My CD player has a digital level display, and I am also able to take the digital output of a CD and run it into a computer editing system allowing statistical study of audio levels, and I am constantly appalled at how many CDs spent most of their time in the top 3-4 db of the 90 db available, with absolute digital maximum level being reached very frequently — sometimes on every beat. Sophisticated digital compressors alleviate the all the horrible distortion that would normally happen from hitting the digital “brick wall,” but nuances and the “airy” quality of the recording are murdered.
In the audio business, there is something of a chasm between broadcast audio engineers and recording engineers. Folks from one camp don’t seem to know a lot about the practices and mindset of the other. I guess I’m lucky to work on both sides of the fence — making music recordings for broadcast and then hearing just how they sound on the air. Every broadcast station already uses compression on the air. There is a legal limit, as regulated and monitored by the FCC, to the loudness of sound on the air. So to keep a signal loud enough not to be lost in fading, and static, compression, which varies by station and format, is inevitably used.
Compre cd In my album reviews, I often complain about audio compression on compact discs. Here’s an explanation of what I am talking about and why I think it’s bad. First of all, let me
Since the early days of music media, “loud” has equated to “sells more,” at least in the minds of many record executives and artists. They always wanted their album to be a little louder, in the hopes that it would sell better. After all, louder is better, right? (Turns out, it is; check out this article for more)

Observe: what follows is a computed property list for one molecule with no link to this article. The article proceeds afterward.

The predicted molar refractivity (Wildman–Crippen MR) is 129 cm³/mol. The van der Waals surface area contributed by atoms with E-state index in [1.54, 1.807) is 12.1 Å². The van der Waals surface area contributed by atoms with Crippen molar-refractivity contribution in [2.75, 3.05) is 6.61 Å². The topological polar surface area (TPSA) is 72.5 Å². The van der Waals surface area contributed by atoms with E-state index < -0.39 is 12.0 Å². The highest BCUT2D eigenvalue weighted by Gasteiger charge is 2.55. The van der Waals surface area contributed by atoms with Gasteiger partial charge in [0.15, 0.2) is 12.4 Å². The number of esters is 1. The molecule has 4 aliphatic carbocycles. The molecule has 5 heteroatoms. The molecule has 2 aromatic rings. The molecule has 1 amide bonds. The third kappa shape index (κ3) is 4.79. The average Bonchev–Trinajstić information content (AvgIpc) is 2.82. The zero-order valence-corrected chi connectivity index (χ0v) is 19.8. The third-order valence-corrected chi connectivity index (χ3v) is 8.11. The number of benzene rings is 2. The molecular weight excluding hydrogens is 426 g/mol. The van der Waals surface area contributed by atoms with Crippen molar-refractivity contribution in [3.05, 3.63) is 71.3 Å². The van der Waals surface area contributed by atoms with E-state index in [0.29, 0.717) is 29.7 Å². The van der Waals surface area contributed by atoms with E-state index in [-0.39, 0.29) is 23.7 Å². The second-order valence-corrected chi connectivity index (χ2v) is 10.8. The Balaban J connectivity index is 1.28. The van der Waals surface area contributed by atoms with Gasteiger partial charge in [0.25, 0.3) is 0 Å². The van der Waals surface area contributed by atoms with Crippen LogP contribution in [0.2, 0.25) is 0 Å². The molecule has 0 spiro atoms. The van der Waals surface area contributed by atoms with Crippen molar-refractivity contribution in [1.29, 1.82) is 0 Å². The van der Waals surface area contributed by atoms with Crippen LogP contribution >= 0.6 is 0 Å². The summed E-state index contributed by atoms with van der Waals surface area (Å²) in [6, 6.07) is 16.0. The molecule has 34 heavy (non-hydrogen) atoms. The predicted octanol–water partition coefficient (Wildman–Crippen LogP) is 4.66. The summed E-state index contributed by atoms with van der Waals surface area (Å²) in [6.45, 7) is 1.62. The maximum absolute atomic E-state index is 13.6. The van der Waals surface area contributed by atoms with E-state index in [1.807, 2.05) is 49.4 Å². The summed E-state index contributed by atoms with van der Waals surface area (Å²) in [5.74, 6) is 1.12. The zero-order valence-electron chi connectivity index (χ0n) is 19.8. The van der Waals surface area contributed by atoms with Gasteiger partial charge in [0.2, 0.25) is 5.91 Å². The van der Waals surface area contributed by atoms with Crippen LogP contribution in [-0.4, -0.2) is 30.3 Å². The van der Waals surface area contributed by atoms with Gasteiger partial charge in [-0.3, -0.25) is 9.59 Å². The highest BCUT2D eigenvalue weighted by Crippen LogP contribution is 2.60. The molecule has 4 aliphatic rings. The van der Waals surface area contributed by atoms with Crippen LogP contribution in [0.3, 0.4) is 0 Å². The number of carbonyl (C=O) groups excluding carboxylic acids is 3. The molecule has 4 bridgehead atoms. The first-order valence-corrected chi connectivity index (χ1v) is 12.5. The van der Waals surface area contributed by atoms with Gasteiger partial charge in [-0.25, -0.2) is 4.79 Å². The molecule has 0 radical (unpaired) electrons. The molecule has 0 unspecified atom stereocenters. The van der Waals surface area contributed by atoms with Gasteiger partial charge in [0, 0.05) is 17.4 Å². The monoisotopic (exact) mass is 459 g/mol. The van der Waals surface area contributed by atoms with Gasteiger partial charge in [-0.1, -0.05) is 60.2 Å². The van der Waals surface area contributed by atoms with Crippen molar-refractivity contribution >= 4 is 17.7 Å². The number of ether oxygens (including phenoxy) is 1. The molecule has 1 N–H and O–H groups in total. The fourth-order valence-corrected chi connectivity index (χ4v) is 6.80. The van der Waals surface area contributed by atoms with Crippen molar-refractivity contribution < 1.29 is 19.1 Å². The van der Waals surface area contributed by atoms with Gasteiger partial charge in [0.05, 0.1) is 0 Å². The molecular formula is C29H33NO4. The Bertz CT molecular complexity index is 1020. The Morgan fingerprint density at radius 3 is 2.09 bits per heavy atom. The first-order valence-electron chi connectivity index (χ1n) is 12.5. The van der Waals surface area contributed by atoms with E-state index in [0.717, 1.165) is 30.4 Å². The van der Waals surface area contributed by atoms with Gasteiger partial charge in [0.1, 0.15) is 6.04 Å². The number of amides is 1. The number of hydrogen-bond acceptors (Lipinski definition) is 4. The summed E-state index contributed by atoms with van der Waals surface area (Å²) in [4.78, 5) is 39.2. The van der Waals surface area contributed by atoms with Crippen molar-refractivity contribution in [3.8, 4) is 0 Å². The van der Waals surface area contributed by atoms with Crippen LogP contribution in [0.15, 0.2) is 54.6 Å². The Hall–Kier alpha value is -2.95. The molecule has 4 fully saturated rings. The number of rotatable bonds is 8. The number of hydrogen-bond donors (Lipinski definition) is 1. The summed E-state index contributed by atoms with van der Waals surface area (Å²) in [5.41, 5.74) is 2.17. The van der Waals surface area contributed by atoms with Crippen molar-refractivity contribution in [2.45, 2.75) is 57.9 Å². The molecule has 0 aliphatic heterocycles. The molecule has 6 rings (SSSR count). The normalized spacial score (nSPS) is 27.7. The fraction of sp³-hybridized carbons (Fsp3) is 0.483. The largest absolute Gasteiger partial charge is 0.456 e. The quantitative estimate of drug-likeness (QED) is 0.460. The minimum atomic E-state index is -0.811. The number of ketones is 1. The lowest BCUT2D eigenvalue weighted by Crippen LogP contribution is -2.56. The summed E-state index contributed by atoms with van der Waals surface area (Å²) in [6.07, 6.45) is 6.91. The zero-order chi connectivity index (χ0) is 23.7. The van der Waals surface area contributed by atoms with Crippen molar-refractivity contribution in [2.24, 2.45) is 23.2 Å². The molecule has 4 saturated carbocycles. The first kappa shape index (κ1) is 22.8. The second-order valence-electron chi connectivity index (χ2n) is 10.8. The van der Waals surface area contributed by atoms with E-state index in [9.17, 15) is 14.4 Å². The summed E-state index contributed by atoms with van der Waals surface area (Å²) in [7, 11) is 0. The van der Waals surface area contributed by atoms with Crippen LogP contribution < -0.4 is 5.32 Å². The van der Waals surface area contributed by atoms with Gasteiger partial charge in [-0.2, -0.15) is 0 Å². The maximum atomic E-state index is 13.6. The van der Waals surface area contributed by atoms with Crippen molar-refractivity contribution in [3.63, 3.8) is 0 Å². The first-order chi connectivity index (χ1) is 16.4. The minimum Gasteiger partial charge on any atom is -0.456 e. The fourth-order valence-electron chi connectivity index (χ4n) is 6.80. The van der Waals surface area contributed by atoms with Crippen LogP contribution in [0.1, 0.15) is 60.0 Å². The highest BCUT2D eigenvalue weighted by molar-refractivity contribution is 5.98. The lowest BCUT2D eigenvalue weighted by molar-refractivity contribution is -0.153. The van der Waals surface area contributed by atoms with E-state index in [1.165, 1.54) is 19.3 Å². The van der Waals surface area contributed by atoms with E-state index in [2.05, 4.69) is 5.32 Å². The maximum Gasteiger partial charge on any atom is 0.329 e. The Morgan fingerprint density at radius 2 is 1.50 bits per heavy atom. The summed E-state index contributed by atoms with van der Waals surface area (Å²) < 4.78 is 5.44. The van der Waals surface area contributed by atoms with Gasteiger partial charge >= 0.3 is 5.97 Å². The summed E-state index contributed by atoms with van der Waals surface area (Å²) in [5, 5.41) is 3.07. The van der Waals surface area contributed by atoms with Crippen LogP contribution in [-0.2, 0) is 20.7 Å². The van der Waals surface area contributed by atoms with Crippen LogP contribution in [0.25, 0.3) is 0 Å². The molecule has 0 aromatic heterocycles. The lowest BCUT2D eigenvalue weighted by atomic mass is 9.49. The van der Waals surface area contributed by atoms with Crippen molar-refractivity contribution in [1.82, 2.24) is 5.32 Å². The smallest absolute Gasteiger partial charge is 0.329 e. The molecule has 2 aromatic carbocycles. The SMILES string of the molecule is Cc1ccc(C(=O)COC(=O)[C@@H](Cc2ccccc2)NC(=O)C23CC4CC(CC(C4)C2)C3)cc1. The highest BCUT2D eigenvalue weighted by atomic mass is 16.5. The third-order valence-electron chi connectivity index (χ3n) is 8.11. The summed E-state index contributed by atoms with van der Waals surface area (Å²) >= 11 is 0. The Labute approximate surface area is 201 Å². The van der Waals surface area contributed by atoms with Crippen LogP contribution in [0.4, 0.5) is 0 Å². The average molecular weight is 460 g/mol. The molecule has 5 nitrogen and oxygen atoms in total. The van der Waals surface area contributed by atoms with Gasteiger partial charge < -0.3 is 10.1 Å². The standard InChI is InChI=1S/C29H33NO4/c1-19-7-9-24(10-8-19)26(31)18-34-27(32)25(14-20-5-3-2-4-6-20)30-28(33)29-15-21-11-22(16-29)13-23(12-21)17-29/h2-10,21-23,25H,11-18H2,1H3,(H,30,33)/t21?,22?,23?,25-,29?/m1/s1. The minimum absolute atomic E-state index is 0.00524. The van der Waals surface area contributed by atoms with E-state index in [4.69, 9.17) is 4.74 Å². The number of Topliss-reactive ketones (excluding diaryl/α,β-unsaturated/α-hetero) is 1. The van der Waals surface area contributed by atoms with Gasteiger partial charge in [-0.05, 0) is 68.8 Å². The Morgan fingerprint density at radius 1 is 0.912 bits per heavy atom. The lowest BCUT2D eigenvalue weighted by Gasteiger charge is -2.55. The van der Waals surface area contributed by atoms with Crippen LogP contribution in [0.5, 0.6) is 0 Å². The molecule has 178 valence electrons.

On a more modern scale, musicians have used the volume of different instruments as one of the ways to separate them in the song. The crack of a rimshot, or the sudden blast from a guitar is almost entirely missing from modern recordings. Instead, most modern recordings are a muddled mush of sound.
Once the CD took hold as the definitive music medium, engineers realized that even though there was a hard maximum volume level of digital, it wasn’t difficult to push the average level of the music closer to this maximum.
There are places for dynamic range compression. During the recording process, compressing individual instruments can be a powerful way to alter its sound toward what the artist/producer wants. But that’s per instrument. What we’re talking about is full-track DRC.
Most people listen to music on their iPods and computers. If a song is slightly quieter, what do you do? You turn it up, right? Have you ever thought a song was too quiet? I never have.
Dynamic range compression is ruining music.
For centuries, dynamic range has been one of the many tools used by musicians to evoke emotion: from the subtle volume swell to build tension to the powerful climatic fortissimo that brings down the house.
From the biggest pop stars to the beloved indie rockers, music from nearly every artist is affected.
Take, for example, if you listen to a classical CD or radio station in your car, you’ll constantly adjust the volume knob. This is because there are quiet passages, and loud passages. To be honest, it’s kinda annoying. Even given the steering-wheel-based volume controls of many cars, it’s still a hassle to constantly adjust the radio. So a mild amount of DRC can be helpful. Most music doesn’t have classical’s huge dynamic range, though, so large amounts of DRC aren’t really necessary. And that’s the problem.
Dynamic range compression is ruining music.